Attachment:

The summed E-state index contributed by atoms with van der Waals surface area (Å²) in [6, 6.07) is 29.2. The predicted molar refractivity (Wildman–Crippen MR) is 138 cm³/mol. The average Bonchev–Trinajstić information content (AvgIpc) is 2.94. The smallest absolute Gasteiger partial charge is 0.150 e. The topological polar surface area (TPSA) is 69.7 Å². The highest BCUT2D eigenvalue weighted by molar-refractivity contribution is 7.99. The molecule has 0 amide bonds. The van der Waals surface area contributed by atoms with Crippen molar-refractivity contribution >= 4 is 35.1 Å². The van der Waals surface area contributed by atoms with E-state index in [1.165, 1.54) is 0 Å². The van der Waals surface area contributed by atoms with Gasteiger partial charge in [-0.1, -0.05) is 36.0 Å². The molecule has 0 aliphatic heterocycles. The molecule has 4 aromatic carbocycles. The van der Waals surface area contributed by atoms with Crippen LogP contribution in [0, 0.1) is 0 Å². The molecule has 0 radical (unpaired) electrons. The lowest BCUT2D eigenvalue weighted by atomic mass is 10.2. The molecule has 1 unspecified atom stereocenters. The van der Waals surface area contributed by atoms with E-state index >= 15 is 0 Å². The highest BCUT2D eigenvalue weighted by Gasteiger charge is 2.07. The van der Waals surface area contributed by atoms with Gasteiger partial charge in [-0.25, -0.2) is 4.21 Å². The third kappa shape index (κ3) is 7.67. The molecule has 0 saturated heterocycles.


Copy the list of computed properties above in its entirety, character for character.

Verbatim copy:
The summed E-state index contributed by atoms with van der Waals surface area (Å²) in [6, 6.07) is 29.2. The predicted molar refractivity (Wildman–Crippen MR) is 138 cm³/mol. The average Bonchev–Trinajstić information content (AvgIpc) is 2.94. The smallest absolute Gasteiger partial charge is 0.150 e. The topological polar surface area (TPSA) is 69.7 Å². The highest BCUT2D eigenvalue weighted by molar-refractivity contribution is 7.99. The molecule has 0 amide bonds. The van der Waals surface area contributed by atoms with Crippen molar-refractivity contribution >= 4 is 35.1 Å². The van der Waals surface area contributed by atoms with E-state index in [1.165, 1.54) is 0 Å². The van der Waals surface area contributed by atoms with Gasteiger partial charge in [-0.1, -0.05) is 36.0 Å². The molecule has 0 aliphatic heterocycles. The molecule has 4 aromatic carbocycles. The van der Waals surface area contributed by atoms with Crippen LogP contribution in [0, 0.1) is 0 Å². The molecule has 0 radical (unpaired) electrons. The lowest BCUT2D eigenvalue weighted by atomic mass is 10.2. The molecule has 1 unspecified atom stereocenters. The van der Waals surface area contributed by atoms with E-state index >= 15 is 0 Å². The highest BCUT2D eigenvalue weighted by Gasteiger charge is 2.07. The van der Waals surface area contributed by atoms with Gasteiger partial charge in [-0.25, -0.2) is 4.21 Å². The third kappa shape index (κ3) is 7.67. The molecule has 0 saturated heterocycles.